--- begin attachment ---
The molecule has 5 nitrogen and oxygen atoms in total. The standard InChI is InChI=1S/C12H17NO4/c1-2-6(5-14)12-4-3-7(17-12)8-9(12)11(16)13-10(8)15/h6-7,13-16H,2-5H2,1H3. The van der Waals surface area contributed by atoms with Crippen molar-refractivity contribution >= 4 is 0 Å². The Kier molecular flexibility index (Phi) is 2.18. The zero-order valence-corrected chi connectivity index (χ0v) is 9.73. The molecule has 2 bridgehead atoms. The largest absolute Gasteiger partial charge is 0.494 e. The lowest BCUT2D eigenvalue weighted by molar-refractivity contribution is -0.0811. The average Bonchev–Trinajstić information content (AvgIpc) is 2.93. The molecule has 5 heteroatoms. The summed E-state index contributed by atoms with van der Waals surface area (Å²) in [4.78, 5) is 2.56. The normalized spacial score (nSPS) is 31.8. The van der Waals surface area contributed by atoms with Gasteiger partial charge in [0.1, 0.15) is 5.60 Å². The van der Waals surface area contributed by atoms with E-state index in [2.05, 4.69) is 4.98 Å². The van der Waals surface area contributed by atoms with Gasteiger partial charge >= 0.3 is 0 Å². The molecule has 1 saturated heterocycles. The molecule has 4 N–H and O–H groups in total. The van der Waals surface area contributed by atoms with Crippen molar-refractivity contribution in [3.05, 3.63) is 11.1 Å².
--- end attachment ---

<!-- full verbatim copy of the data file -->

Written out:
The molecule has 5 nitrogen and oxygen atoms in total. The standard InChI is InChI=1S/C12H17NO4/c1-2-6(5-14)12-4-3-7(17-12)8-9(12)11(16)13-10(8)15/h6-7,13-16H,2-5H2,1H3. The van der Waals surface area contributed by atoms with Crippen molar-refractivity contribution >= 4 is 0 Å². The Kier molecular flexibility index (Phi) is 2.18. The zero-order valence-corrected chi connectivity index (χ0v) is 9.73. The molecule has 2 bridgehead atoms. The largest absolute Gasteiger partial charge is 0.494 e. The lowest BCUT2D eigenvalue weighted by molar-refractivity contribution is -0.0811. The average Bonchev–Trinajstić information content (AvgIpc) is 2.93. The molecule has 5 heteroatoms. The summed E-state index contributed by atoms with van der Waals surface area (Å²) in [4.78, 5) is 2.56. The normalized spacial score (nSPS) is 31.8. The van der Waals surface area contributed by atoms with Gasteiger partial charge in [0.1, 0.15) is 5.60 Å². The van der Waals surface area contributed by atoms with E-state index in [2.05, 4.69) is 4.98 Å². The van der Waals surface area contributed by atoms with Gasteiger partial charge >= 0.3 is 0 Å². The molecule has 1 saturated heterocycles. The molecule has 4 N–H and O–H groups in total. The van der Waals surface area contributed by atoms with Crippen molar-refractivity contribution in [3.05, 3.63) is 11.1 Å².